In “Making the grade” Wiesenfeld begins by asserting that if students don’t like their grades they argue with him by wanting to “trade” them for something better. Wiesenfeld believes that the students do not really care about the academic purpose of study or the love of knowledge, but to pursue other goals. He asserts that students should take the process of receiving grades more seriously and be aware of the teachers’ problems since it is impossible for teachers to give good grades if the standards of the paper are not met. The article highlights the dilemmas of the teachers who cannot simply give grades to the students due to their “disgruntled-consumer approach”. Wiesenfeld explains that in order to obtain good grades, students must work hard and study rather than considering grades to be to them to get a good grade without hard working or caring about the knowledge they get in the class.
The author is alarmed by the “indifference” of the students “towards grades as an indication of personal effort and performance” who want good grades whether they deserve it or not. He wonders if the students will be happy if they get the grades they don’t actually deserve. It troubles Wiesenfeld to see that students only consider it important to pass in class with a minimum of C grade and obtaining true knowledge does not actually concern them. Students do not realize the importance and benefits of studying and acquiring information and consider it important only to get a degree without the necessary “long hours and hard work required”.
The author is extremely angry with this no care attitude of the students in acquiring knowledge and information and warns that they should “take themselves seriously now” and realize that their attitude is not only self-destructive but socially destructive”. He alerts the students that if they did not do this, the “country will be forced to take them seriously later when the stakes are much higher”. The author asserts that lack of information and knowledge will result in the erosion of quality and resultantly the erosion of the country’s capability and ability to perform well.
Wiesenfeld elucidates what would happen when an incapable person would get a job and the result will be the multiplication of the “eroding academic standards” which will begin to multiply with more and more students having a similar approach. Giving several examples of the ill effects of incapable students graduating and taking jobs, the author laments the plight of the companies where they work.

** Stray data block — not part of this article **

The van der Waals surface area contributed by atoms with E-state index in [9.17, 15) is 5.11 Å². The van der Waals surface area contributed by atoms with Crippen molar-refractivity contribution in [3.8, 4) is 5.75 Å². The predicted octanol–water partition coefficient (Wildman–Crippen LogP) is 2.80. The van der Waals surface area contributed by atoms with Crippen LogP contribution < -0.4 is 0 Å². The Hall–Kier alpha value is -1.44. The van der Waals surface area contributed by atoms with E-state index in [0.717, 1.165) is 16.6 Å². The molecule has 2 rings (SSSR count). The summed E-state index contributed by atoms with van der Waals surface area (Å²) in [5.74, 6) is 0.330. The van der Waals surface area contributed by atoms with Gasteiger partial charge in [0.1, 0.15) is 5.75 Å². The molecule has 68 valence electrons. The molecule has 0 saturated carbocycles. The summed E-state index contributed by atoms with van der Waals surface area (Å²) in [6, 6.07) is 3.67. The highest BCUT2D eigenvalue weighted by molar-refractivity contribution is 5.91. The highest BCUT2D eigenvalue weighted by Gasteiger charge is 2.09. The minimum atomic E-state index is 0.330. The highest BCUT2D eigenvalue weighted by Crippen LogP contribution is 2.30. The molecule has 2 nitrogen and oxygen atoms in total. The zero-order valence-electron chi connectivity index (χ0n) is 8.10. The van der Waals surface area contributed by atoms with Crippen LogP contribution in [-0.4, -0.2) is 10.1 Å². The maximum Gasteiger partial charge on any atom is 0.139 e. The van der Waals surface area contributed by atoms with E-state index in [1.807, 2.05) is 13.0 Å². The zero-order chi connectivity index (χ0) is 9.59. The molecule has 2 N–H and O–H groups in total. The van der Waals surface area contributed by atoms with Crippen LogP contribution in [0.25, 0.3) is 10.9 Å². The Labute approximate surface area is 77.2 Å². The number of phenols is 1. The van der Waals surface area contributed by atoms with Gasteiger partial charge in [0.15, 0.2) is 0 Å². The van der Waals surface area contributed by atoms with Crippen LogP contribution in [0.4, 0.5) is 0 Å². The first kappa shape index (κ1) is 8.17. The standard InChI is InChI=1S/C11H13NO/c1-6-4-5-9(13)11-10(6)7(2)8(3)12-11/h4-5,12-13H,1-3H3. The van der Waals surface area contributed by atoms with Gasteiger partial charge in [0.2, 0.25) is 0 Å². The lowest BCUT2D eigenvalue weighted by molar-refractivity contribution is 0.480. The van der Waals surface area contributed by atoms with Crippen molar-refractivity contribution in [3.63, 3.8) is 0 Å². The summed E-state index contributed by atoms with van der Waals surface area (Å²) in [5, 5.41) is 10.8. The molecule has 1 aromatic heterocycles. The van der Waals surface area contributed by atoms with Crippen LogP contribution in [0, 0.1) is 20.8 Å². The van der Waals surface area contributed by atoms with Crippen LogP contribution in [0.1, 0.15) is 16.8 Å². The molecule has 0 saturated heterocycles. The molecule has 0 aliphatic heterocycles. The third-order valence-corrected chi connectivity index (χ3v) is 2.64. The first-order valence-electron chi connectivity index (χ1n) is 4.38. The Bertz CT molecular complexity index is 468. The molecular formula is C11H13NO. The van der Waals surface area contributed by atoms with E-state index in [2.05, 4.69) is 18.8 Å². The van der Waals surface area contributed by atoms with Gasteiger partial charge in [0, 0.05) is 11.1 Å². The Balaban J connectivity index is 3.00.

He gives an example of a worker being killed due to the collapse of a Light Tower in Atlanta, killing a worker. This collapse and death were due to the miscalculations of a worker who was wrong in affirming the amount of weight the Tower could withstand. The extent of potential harm to the lives of innumerable students thus depends on the ability and capability of the students who are the future of the nation. The author tries to make the crucial point that the irresponsible behavior of these students is a risk to the lives and economy of the companies where they may be employed, in spite of their incapability. Indeed, the consequences of not studying and graduating to get jobs are extremely dangerous.
Wiesenfeld states that since most of his students are science and engineering majors, he cannot give them grade if they don’t deserve them, for the simple reason that their grades could affect the future and lives of innumerable humans. but, the author affirms, that the students are often angry and displeased if they do not get the grade that they “want” rather than what they deserve. The students also don’t realize the importance of submitting their work on time and earning a good grade for it. They are extremely careless about the time aspect and most of their submissions are late and never on time. He laments that students do not value the importance of time and scheduling their work and wonders why these students do not consider it “fair” to be judged according to their potential.
The sense of fairness of the students works when they do not receive the grade to maintain their scholarships or when they face the dangers of “flunking out” simply because they have not worked hard enough to earn the grades they want so badly. Wiesenfeld clearly states that for him and all teachers it is absolutely necessary to help and “preserve a minimum standard of quality” which is essential for the well-being of the society and the maintenance of its “safety and integrity”.
Thus the article clearly asserts that it is necessary to provide only those grades to students which they clearly deserve and grades should not be granted on the basis of loss of scholarships and dangers of failing. He outlines his moral responsibility to society and the world and pledges that he will only give the students the grades they deserve.
Wiesenfeld, K. (1996). Making the grade. NEWSWEEK.